Along those lines: I wonder if one reason many people are interested in physics discoveries like gravitational waves or the Higgs boson are that all the physicists working in those fields are. “This must be important/interesting/cool–everyone in physics is excited.” Fields like particle physics, astrophysics, and astronomy are very centrally-coordinated fields. At least, that’s my outsider’s impression. Progress depends on a relatively small number of very expensive instruments that everyone in the field shares. The entire field comes to agreement on what big ticket instrument they want. And so then when results from those instruments come in, everybody is really excited.

      The expense of those instruments maybe helps too? If your government spent billions of dollars on a satellite or a particle collider or whatever, you’re damn well going to trumpet the payoff of that investment, aren’t you? So maybe that’s one reason why NEON might have a LIGO moment, or might be marketed as having had one–it cost $454 million! I dunno, maybe that’s a ridiculous idea, just spitballin’.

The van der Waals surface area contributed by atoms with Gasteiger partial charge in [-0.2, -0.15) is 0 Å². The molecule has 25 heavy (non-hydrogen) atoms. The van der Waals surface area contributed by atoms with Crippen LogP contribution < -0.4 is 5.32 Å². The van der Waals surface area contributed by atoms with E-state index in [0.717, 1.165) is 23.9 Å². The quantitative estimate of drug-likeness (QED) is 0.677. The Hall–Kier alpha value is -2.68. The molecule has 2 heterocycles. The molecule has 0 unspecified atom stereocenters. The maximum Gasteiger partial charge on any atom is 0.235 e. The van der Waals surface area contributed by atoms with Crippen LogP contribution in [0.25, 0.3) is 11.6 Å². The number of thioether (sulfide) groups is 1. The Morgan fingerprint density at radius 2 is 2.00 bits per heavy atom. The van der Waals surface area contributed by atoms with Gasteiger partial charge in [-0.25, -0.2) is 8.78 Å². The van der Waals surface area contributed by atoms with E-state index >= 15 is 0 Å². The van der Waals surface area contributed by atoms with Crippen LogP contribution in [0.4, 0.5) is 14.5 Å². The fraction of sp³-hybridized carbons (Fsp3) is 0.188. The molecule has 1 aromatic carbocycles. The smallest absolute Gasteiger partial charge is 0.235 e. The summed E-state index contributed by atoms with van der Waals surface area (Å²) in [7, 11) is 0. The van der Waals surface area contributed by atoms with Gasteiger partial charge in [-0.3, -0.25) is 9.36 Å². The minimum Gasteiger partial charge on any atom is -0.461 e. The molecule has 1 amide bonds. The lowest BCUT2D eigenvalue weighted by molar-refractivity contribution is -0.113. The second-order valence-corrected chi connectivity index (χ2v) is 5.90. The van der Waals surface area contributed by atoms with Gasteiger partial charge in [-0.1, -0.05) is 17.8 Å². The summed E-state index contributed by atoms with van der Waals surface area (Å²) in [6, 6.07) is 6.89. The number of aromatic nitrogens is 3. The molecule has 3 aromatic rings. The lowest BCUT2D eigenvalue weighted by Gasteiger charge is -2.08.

• Excellent point about central coordination and agreement on what’s important. For any given ecological study, some people will think it’s absolutely amazing, others ho-hum, and still others that it’s barely worth publishing – a clear sign that we lack broad consensus on what’s important. This seems relevant in the context of this post, but also many other contexts: what gets published where, what gets funded, how to choose a project in grad school, what counts as consensus knowledge in the field, etc.

    • A lot of good points.